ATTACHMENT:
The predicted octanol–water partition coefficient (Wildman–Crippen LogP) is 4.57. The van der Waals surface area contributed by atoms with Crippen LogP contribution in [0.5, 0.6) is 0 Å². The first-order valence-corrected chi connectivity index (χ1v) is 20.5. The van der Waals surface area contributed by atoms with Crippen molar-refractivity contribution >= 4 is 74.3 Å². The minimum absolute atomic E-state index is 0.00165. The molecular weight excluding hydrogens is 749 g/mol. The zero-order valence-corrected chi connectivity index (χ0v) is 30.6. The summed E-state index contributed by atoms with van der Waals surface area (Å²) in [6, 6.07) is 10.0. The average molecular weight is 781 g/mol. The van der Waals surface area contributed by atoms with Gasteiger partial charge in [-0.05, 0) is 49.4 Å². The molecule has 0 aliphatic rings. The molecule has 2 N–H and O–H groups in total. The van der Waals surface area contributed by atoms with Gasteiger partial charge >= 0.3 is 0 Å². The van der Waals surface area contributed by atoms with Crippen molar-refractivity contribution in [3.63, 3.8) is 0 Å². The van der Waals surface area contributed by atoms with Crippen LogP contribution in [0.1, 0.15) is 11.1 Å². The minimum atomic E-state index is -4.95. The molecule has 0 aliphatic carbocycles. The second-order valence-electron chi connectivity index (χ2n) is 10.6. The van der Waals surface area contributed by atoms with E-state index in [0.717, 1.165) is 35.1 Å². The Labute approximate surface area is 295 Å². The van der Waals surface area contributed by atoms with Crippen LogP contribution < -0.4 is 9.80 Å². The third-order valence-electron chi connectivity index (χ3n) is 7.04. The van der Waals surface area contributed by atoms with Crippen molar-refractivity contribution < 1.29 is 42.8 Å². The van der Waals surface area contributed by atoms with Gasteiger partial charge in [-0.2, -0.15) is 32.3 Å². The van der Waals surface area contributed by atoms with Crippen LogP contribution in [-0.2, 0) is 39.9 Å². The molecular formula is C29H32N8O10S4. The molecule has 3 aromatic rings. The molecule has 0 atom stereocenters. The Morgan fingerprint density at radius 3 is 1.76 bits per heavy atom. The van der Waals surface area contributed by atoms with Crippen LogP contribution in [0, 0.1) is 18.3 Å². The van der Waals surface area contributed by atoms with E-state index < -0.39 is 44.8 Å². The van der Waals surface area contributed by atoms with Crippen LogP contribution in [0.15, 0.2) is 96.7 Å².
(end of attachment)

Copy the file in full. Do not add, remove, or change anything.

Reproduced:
The predicted octanol–water partition coefficient (Wildman–Crippen LogP) is 4.57. The van der Waals surface area contributed by atoms with Crippen LogP contribution in [0.5, 0.6) is 0 Å². The first-order valence-corrected chi connectivity index (χ1v) is 20.5. The van der Waals surface area contributed by atoms with Crippen molar-refractivity contribution >= 4 is 74.3 Å². The minimum absolute atomic E-state index is 0.00165. The molecular weight excluding hydrogens is 749 g/mol. The zero-order valence-corrected chi connectivity index (χ0v) is 30.6. The summed E-state index contributed by atoms with van der Waals surface area (Å²) in [6, 6.07) is 10.0. The average molecular weight is 781 g/mol. The van der Waals surface area contributed by atoms with Gasteiger partial charge in [-0.05, 0) is 49.4 Å². The molecule has 0 aliphatic rings. The molecule has 2 N–H and O–H groups in total. The van der Waals surface area contributed by atoms with Gasteiger partial charge >= 0.3 is 0 Å². The van der Waals surface area contributed by atoms with Crippen molar-refractivity contribution in [3.63, 3.8) is 0 Å². The van der Waals surface area contributed by atoms with Crippen LogP contribution in [0.1, 0.15) is 11.1 Å². The minimum atomic E-state index is -4.95. The molecule has 0 aliphatic carbocycles. The second-order valence-electron chi connectivity index (χ2n) is 10.6. The van der Waals surface area contributed by atoms with E-state index in [0.717, 1.165) is 35.1 Å². The Labute approximate surface area is 295 Å². The van der Waals surface area contributed by atoms with Crippen LogP contribution < -0.4 is 9.80 Å². The third-order valence-electron chi connectivity index (χ3n) is 7.04. The van der Waals surface area contributed by atoms with Crippen molar-refractivity contribution < 1.29 is 42.8 Å². The van der Waals surface area contributed by atoms with Gasteiger partial charge in [-0.2, -0.15) is 32.3 Å². The van der Waals surface area contributed by atoms with Crippen LogP contribution in [-0.2, 0) is 39.9 Å². The molecular formula is C29H32N8O10S4. The molecule has 3 aromatic rings. The molecule has 0 atom stereocenters. The Morgan fingerprint density at radius 3 is 1.76 bits per heavy atom. The van der Waals surface area contributed by atoms with Crippen LogP contribution in [0, 0.1) is 18.3 Å². The van der Waals surface area contributed by atoms with E-state index < -0.39 is 44.8 Å². The van der Waals surface area contributed by atoms with Crippen LogP contribution in [0.15, 0.2) is 96.7 Å².